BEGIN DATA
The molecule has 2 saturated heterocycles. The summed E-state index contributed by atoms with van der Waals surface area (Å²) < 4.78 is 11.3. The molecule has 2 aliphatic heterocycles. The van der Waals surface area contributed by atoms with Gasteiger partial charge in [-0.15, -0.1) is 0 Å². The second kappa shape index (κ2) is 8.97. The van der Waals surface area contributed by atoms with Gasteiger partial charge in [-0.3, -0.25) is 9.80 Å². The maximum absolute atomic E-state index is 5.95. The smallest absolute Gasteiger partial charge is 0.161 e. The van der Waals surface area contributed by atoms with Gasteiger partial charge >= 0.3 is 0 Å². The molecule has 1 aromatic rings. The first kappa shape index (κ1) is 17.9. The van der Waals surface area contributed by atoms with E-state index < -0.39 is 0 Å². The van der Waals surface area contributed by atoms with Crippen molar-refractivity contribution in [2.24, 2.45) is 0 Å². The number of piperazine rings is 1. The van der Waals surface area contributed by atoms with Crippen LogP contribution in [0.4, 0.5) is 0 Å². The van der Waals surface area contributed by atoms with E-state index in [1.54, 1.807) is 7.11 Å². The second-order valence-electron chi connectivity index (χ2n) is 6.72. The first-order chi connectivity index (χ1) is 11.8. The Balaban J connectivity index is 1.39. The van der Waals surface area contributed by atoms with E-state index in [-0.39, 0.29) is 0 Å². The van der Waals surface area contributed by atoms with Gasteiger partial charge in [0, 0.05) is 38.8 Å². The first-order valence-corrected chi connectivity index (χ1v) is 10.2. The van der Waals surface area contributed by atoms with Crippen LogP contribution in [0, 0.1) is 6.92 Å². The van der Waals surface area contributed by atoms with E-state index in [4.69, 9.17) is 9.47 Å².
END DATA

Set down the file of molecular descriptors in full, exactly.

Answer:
The molecule has 2 saturated heterocycles. The summed E-state index contributed by atoms with van der Waals surface area (Å²) < 4.78 is 11.3. The molecule has 2 aliphatic heterocycles. The van der Waals surface area contributed by atoms with Gasteiger partial charge in [-0.15, -0.1) is 0 Å². The second kappa shape index (κ2) is 8.97. The van der Waals surface area contributed by atoms with Gasteiger partial charge in [-0.3, -0.25) is 9.80 Å². The maximum absolute atomic E-state index is 5.95. The smallest absolute Gasteiger partial charge is 0.161 e. The van der Waals surface area contributed by atoms with Gasteiger partial charge >= 0.3 is 0 Å². The molecule has 1 aromatic rings. The first kappa shape index (κ1) is 17.9. The van der Waals surface area contributed by atoms with E-state index < -0.39 is 0 Å². The van der Waals surface area contributed by atoms with Crippen molar-refractivity contribution in [2.24, 2.45) is 0 Å². The number of piperazine rings is 1. The van der Waals surface area contributed by atoms with Crippen LogP contribution in [0.4, 0.5) is 0 Å². The van der Waals surface area contributed by atoms with E-state index in [1.54, 1.807) is 7.11 Å². The second-order valence-electron chi connectivity index (χ2n) is 6.72. The first-order chi connectivity index (χ1) is 11.8. The Balaban J connectivity index is 1.39. The van der Waals surface area contributed by atoms with E-state index in [-0.39, 0.29) is 0 Å². The van der Waals surface area contributed by atoms with Gasteiger partial charge in [0, 0.05) is 38.8 Å². The first-order valence-corrected chi connectivity index (χ1v) is 10.2. The van der Waals surface area contributed by atoms with Crippen LogP contribution in [0, 0.1) is 6.92 Å². The van der Waals surface area contributed by atoms with E-state index in [4.69, 9.17) is 9.47 Å².